The warship has been connected to San Diego’s water system since Sept. 17, a day after the crew discovered fuel in the water, according to the nonprofit USNI.
“Nimitz‘s scheduled underway date from NAS North Island was postponed in order to conduct further testing and evaluation of its potable water system,” the Navy told the USNI.
The Nimitz was scheduled to participate in a Composite Unit Training Exercise with its strike group ahead of an upcoming deployment when the water problem developed.
The Navy said no crewmembers became ill because of the contamination, but Times of San Diego has received a number of anonymous emails and calls saying sailors are experiencing stomach issues and respiratory issues.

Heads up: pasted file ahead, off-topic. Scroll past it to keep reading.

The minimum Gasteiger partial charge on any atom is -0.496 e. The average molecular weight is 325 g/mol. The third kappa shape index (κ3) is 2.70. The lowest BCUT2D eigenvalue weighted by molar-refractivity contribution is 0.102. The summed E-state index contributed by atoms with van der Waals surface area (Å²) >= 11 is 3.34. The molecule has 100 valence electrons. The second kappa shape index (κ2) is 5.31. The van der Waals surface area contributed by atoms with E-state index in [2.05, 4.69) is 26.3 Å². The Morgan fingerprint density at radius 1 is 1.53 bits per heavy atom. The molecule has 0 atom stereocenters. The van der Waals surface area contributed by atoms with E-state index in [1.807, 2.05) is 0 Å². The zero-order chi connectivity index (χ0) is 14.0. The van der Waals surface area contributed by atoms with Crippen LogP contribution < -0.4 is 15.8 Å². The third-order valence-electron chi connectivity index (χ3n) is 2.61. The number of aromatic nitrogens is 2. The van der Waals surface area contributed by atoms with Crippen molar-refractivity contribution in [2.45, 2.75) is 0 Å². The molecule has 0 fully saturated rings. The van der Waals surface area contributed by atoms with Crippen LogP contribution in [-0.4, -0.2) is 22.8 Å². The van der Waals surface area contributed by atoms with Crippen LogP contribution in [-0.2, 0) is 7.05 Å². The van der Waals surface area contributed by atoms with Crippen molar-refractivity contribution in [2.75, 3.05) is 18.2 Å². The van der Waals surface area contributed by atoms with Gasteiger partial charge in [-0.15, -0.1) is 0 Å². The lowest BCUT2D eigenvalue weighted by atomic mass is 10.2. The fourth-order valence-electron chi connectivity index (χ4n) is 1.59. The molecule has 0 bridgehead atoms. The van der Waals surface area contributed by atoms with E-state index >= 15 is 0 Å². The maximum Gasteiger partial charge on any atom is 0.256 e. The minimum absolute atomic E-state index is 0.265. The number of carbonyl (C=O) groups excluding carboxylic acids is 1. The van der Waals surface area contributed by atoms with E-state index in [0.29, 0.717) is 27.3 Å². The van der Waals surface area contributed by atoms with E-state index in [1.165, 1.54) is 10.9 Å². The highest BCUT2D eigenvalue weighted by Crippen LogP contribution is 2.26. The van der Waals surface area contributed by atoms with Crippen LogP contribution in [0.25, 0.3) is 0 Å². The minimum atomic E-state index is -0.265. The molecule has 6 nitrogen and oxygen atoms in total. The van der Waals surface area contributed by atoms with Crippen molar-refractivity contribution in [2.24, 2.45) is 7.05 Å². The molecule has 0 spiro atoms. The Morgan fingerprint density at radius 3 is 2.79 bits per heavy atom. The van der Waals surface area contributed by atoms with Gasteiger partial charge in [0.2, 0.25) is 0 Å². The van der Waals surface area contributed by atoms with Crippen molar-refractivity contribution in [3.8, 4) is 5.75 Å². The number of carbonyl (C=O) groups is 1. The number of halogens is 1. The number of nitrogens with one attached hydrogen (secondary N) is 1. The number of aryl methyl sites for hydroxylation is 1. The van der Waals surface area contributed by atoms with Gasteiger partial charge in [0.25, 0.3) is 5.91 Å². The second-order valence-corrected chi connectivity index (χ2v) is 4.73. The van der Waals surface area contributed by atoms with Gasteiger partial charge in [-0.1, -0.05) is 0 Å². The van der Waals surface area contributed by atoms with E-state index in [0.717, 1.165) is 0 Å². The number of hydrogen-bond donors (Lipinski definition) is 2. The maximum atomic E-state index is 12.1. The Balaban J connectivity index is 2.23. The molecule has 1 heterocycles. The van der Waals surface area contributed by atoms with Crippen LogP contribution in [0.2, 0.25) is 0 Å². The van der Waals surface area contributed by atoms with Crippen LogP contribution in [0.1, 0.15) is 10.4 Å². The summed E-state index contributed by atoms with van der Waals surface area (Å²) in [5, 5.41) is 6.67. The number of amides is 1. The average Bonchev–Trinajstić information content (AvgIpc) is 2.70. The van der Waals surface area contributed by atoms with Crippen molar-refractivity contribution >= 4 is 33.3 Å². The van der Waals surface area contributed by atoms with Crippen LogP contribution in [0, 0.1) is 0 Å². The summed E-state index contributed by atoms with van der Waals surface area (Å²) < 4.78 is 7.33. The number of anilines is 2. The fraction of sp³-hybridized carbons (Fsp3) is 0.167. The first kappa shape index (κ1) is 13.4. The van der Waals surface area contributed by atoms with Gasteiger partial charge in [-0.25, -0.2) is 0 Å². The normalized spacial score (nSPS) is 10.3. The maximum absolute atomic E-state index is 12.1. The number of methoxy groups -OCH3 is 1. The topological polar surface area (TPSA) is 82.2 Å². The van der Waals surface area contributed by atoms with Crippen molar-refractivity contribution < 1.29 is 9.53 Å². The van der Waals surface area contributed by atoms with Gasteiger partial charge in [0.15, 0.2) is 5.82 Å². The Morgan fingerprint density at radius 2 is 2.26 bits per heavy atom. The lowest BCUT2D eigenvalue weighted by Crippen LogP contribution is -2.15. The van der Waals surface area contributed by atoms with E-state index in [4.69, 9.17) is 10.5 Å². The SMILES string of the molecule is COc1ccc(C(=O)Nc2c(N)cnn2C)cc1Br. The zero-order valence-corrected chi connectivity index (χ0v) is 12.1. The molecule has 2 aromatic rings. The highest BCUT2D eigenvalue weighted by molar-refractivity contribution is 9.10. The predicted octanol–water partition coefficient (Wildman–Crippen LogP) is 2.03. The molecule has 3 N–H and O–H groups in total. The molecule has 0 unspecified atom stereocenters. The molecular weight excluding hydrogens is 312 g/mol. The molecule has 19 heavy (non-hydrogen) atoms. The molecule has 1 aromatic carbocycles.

While the Navy has not revealed the issue that led to the contamination, the ship uses both fresh water and jet fuel in the ballast tank system that keeps the ship level at sea.
The Nimitz, commissioned in 1975, is the oldest of the Navy’s 11 nuclear-powered supercarriers.
Updated at 7:40 a.m., Thursday, Sept. 29, 2022